Lift out highlights with a putty rubber when needed. This makes the hairs look like they are on the outer surface.
With frizzy or permed hair the curls are less distinct because of the random way the hair changes direction and overlaps adjacent strands.
You will rarely have a portrait where the view is straight on. It might be viewed from any angle. I use a technique called triangulation to make things easier.
There is always a triangle formed by the eyes and mouth. When you begin a sketch try to visualise these 3 points and you can use them to place the remaining facial features more easily.
The ears and nose will always be in a similar position to each other. If viewed from above the triangle may well appear more squashed and if the head is tilted, extend the line between the eyes you have visualised to help you place the ears correctly in relation to the eyes.
Squashing And Stretching To Create Expression
Once you have got the basics it’s easy to start having some fun with your portraits. As a general rule, try to exaggerate the expression of the face to emphasise the emotion in your drawing.
Start with something simple and try to capture the emotion you want. Look in the mirror and exaggerate your facial features. Trying to look shocked or surprised isn’t easy, but try it. Look at how it affects each part of the face and then try to put those emotions into your drawings.
If you are drawing a character, try to understand who they are and how they are feeling. Act out the expression, using a mirror or use photographic references to help you capture the emotion.
Adding facial lines can emphasise an expression, but it’s important to bear in mind the age of the subject. The more character and emotion lines you draw on a face, the older the character will appear.
Younger characters will usually have fewer lines around the eyes, forehead and mouth. This is another example where a reference library of faces young and old, angry and sad, male and female, can really help.
Try to make it as comprehensive as possible; every emotion you can capture will be useful at some point.
A slightly raised eyebrow or smirk can be really effective. Adding just a touch of emotion or quirkiness to the character can make them feel more natural and lifelike.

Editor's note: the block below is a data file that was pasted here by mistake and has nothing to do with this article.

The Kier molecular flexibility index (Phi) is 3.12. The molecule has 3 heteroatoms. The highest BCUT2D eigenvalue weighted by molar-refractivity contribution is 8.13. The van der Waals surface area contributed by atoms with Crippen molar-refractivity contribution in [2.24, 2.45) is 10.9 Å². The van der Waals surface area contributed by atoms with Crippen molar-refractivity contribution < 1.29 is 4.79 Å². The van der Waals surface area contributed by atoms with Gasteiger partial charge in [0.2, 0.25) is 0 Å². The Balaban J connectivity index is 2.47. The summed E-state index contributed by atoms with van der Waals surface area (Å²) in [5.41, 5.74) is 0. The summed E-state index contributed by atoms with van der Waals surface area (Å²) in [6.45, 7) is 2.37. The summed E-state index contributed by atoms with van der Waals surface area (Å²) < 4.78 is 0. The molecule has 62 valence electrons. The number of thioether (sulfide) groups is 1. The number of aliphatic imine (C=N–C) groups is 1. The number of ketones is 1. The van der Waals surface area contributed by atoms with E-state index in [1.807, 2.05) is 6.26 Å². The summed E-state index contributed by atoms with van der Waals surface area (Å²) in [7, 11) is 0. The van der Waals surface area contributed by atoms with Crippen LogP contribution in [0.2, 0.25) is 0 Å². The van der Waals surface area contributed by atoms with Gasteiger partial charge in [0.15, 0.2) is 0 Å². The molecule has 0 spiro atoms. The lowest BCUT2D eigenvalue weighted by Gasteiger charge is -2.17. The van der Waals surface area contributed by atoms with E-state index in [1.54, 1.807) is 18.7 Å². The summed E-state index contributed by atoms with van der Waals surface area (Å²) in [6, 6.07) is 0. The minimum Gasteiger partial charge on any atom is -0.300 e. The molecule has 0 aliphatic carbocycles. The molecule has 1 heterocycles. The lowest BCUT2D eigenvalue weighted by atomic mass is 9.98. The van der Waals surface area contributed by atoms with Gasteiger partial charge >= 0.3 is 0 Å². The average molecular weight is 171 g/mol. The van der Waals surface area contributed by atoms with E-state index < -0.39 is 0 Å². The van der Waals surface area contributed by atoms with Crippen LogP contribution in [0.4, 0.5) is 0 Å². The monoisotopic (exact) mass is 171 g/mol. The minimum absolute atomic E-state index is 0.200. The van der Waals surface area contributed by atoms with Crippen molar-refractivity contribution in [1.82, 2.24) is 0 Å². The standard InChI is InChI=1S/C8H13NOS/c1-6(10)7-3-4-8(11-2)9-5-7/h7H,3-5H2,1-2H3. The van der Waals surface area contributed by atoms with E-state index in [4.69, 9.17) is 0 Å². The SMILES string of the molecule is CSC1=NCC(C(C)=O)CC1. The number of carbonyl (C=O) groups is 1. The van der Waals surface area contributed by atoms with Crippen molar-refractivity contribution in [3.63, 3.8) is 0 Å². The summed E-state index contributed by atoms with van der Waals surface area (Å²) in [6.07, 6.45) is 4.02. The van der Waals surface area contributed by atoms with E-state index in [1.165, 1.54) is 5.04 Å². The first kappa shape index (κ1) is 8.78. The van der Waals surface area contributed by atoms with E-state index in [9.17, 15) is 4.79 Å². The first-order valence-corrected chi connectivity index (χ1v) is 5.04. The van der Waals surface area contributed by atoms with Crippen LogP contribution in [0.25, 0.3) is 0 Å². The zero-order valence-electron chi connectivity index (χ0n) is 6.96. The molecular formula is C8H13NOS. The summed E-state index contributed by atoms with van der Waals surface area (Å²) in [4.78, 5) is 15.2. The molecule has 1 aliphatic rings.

Creating Expression And Emotion
Adding emotion and expression will then really bring each face to life. Try to watch the people around you as you go about your daily life, look for the subtle differences that help you read the emotion on people’s faces. These differences can be used to help you portray the expression and emotion in your drawings.
To begin, draw a basic stick man type face from a front on view. Repeat the outer circle of the face to fill the page with a series of these circles in a grid about 4 faces wide by 5 faces high and draw a set of features on each one. The position of the various features won’t change much, but by altering the shape of those features you can reveal emotion in their faces.
We have all seen a furrowed brow and lowering the inner edge of the eyebrows and raising the outer edge will completely change the expression of the face. Draw and exaggerate the features on each of the various circles you have drawn.
With the eyebrows, first draw them in a “rest” position, simply following the line of the eye. Then as described above draw them with the inner edges lower and the outer edges higher. On the next try reversing that and draw the inner edges higher and the outer edges lower. Finally, draw them with the central area of each brow raised and the edges lowered to exaggerate the arch of each brow.
Draw The Differences
In the next row repeat the process with the eyes themselves. You can draw one normally, the next drawn as more of a circle to show the eyes opened right up to their widest. Next depict them as a single line to show them closed, and next maybe as a slight curve to make them appear as if looking slightly up or down with a small opening.
The mouth will change each one again. Draw a normal mouth, then a mouth that is wide open. Use a simple down-turned curve to show a frown and an up-turned mouth to show a smile in the next 2 and you will see the effect these simple changes can have.
You may think that your nose doesn’t move much and in truth that is right, but it does move as your expression changes. Look for those subtle movements as you talk to people. In our simple stick man faces these differences won’t be as obvious as the changes of the mouth and eyes, but draw 4 simple, slightly different nose lines. One to depict the nose “screwed up” one as normal and the other two as more and less exaggerated versions on the original nose line.
Use Your Imagination
This will leave you with 4 faces left empty. Look through the faces you have drawn and try to fit different elements together in different ways. Each will reveal another emotion. When your first sheet is complete just do it again! Look at the various components and try to bring them together to create HAPPINESS, ANGER, SHOCK, SURPRISE and more.
I have pages and pages of these practice sketches for reference and the simple fact is that practice will make it all seem simple in time. What may now seem almost impossible will become second nature to you as you practice and experiment more.
Remember, There Are No Fixed Rules
I hope these hints and tips help you understand how easy adding emotion to a face can be. Remember, sometimes breaking the rules can give you the effect you want. Don’t be frightened to experiment. The worst that can happen is you sketch a face with an unreal looking set of features.
Learning how to use expression to portray emotion will help you improve immeasurably as an artist.
Don’t get too hung up on the results to begin with. It can take time to understand the different ways you can do draw faces, but as your technique improves, so will your results.
Feel free to forward this to any friends you think will be interested, and send us the results of your efforts. It is always great to see the drawings and paintings people have been inspired to do.